If your legs hurt, ache, or feel uncomfortable, you may be tempted to chalk it up to aging. But leg pain isn’t inevitable, and often, simple changes can make a big difference.

One common cause of leg pain is statins, drugs used to lower cholesterol. “Ask your doctor—lowering your dose or switching drugs may help,” says Marvin M. Lipman, M.D., Consumer Reports’ chief medical adviser.

Here are three common leg complaints, and how to get relief—before turning to drugs:

Peripheral Artery Disease

Leg pain that starts while you’re walking or climbing stairs could be peripheral artery disease (PAD), a condition that affects one in 20 adults over 50. PAD occurs when arteries outside the heart, most commonly in the leg, become clogged by substances such as fat and cholesterol.

PAD is associated with an elevated risk of heart attack and stroke. Untreated, it can stop circulation in the leg and even lead to amputation.

What to do: Walking can bring on the leg pain of PAD. But prescribed walking—as part of a supervised exercise program designed by your doctor that may be undertaken in a clinic—is actually the best treatment for PAD pain, according to Michael Criqui, M.D., distinguished professor in the division of preventive medicine at the University of California, San Diego School of Medicine.

Walking and other exercise may also help slow the progression of PAD. It's also important to quit smoking and control blood pressure, cholesterol, and diabetes.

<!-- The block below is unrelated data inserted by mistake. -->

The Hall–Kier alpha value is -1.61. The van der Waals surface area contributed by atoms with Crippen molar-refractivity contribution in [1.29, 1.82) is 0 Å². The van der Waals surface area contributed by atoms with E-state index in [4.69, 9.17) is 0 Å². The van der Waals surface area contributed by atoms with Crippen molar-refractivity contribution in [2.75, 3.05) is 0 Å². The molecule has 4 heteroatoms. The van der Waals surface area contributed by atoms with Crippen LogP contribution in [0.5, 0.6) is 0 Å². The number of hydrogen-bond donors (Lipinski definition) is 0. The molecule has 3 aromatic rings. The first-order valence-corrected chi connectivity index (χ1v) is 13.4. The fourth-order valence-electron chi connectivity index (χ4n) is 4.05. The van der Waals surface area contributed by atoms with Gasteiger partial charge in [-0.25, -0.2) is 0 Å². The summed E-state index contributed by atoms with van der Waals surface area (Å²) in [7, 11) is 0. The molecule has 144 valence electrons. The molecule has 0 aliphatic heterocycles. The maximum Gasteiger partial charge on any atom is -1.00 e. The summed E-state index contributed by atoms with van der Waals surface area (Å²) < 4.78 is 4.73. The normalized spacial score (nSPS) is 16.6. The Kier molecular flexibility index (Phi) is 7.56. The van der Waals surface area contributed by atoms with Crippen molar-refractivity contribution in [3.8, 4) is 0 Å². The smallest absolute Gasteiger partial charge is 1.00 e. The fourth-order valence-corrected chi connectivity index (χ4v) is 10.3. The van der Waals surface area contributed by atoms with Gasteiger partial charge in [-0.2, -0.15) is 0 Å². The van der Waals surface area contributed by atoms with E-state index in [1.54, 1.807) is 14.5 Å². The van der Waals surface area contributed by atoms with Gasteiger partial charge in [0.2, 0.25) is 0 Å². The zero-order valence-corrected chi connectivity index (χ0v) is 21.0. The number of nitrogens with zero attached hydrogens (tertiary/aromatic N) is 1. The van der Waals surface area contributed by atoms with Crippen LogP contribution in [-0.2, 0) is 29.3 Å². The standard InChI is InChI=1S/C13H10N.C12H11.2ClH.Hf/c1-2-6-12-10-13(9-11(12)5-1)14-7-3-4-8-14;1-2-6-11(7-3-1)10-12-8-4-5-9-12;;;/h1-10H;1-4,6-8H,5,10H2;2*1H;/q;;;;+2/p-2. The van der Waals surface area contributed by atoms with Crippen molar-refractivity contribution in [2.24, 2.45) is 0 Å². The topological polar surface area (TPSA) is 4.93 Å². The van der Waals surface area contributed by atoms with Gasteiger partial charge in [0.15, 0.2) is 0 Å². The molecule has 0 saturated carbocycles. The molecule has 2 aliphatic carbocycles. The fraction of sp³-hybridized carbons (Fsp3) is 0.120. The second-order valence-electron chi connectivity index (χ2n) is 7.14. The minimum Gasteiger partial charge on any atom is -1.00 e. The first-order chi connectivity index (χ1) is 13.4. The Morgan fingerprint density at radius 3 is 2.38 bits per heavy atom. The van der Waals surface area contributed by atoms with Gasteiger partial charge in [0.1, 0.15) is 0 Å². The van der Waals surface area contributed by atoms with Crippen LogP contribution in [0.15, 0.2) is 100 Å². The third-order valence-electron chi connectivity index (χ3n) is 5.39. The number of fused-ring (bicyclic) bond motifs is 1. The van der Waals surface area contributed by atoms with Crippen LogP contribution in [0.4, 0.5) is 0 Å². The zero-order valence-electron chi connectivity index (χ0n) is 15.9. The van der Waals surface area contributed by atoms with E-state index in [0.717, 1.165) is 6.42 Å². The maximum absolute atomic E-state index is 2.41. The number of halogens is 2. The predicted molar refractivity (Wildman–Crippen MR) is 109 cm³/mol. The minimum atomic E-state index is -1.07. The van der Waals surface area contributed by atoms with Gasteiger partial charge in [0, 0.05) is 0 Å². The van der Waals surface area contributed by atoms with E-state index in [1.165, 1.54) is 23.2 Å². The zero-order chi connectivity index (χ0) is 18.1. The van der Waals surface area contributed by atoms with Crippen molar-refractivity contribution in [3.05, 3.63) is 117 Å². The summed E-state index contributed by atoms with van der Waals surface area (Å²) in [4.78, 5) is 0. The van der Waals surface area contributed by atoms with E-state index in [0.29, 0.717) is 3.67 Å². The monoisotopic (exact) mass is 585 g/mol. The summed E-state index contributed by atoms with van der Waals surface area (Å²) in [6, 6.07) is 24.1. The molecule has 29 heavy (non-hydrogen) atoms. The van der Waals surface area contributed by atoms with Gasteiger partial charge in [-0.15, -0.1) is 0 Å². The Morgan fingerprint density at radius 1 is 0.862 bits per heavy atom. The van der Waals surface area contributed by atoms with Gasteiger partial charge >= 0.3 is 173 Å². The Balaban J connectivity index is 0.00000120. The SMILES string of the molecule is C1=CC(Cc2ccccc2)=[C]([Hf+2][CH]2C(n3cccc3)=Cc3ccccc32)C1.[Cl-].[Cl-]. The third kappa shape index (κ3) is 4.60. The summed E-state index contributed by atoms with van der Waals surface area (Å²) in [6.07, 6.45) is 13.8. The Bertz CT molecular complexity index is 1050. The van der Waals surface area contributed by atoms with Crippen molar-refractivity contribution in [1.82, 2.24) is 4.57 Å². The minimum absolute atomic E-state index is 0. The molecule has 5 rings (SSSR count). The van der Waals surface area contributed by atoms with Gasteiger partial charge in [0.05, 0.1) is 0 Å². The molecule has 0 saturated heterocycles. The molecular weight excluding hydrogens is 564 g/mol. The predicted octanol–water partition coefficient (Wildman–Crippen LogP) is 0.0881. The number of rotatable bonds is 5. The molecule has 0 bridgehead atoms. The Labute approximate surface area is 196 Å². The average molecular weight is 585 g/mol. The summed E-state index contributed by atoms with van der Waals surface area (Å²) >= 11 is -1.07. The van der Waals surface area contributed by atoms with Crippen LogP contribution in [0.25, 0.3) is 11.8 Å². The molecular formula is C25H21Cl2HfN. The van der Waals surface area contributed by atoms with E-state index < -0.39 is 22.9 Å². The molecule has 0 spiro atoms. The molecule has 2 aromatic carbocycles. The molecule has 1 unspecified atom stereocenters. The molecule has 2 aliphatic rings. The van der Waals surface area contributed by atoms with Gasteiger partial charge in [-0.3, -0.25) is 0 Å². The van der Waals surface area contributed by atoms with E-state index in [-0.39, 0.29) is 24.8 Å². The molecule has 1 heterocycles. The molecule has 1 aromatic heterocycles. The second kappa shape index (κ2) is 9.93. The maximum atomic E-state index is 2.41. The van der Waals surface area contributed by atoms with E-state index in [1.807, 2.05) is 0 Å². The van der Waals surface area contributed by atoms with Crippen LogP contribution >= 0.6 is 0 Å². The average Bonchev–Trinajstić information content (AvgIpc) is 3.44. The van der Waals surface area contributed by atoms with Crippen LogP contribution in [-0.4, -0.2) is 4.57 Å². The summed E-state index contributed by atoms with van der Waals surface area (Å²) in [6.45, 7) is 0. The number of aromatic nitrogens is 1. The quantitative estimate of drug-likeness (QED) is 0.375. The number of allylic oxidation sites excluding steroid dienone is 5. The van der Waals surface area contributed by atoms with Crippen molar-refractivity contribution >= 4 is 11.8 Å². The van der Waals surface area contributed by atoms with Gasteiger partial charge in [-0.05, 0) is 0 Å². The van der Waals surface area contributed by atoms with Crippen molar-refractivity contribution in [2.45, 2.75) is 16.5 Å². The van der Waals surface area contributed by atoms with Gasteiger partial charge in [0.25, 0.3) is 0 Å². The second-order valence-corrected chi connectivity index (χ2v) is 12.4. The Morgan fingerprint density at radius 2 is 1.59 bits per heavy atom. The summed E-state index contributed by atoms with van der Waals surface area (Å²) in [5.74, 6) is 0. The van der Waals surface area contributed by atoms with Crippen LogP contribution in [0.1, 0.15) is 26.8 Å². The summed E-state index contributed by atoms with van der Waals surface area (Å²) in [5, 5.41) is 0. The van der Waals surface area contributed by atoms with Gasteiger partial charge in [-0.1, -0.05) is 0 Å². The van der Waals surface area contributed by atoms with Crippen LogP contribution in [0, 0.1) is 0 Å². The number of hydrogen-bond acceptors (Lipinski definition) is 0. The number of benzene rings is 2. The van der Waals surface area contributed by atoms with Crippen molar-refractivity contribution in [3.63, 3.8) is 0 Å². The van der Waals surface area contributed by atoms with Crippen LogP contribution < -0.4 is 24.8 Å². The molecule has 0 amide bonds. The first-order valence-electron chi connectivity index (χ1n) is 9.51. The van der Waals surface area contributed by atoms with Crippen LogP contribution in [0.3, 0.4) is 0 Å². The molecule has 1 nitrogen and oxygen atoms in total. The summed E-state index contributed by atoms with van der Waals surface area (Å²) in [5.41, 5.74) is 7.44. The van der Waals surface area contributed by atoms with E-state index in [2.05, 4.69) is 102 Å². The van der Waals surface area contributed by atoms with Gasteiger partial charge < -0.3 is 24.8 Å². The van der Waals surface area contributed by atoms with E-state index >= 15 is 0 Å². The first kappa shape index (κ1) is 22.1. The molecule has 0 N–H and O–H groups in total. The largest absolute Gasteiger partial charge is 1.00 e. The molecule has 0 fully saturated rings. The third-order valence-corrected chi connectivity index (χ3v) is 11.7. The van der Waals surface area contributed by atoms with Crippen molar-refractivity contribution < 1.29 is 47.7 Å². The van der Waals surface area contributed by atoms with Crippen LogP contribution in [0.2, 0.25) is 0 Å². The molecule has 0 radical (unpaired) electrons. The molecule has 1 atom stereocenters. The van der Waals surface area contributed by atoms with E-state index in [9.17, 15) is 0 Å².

Medications for treating PAD, including cilostazol (Pletal and generic) and pentoxifylline (Trental and generic), may only slightly increase your walking distance and can have unpleasant side effects, including diarrhea or vomiting.

Restless Legs Syndrome

An irresistible need to move your legs during inactivity is the key symptom of restless legs syndrome (RLS), which affects an estimated 7 to 10 percent of the U.S. population. Symptoms often worsen with age.

What to do: Suzanne Bertisch, M.D., M.P.H., a sleep physician at Beth Israel Deaconess Medical Center, recommends doing chores at night when you typically have discomfort (RLS symptoms don’t occur while you’re moving), and distracting yourself with video games or knitting.

Moderate, regular exercise can lessen symptoms, while alcohol, caffeine, and nicotine may trigger them. And talk with your doctor about whether you might have an iron deficiency, which may play a role.

For people whose symptoms aren’t helped by lifestyle changes, medications may be an option, though RLS drugs can have serious side effects. Medications such as pramipexole (Mirapex and generic) can backfire and make the condition worse, while pregabalin (Lyrica) may cause weight gain. Your doctor can help you decide whether drugs might be worth trying.

Nocturnal Leg Cramps

These sudden muscle contractions, which often have no apparent cause, can hurt so much that they wake people from sleep. “They can leave a muscle sore for days,” Lipman says. Up to 60 percent of adults report nocturnal leg cramps.

What to do: First, tell your doctor so that he or she can check for underlying causes such as dehydration, nerve disorders, vascular disease, and calcium, magnesium, or potassium deficiencies.

One of the best fixes is stretching: Keep an old tie on your nightstand, and before bed or when a cramp strikes, wrap it over the ball of your foot and keep your leg straight. Holding both ends, gently pull the ball of the foot toward your head.

Quinine (an anti-malaria drug) was once used to treat cramps, but the Food and Drug Administration has warned against that practice due to the potential for severe side effects, such as heart problems.

Editor's Note: This article also appeared in the December 2017 issue of Consumer Reports on Health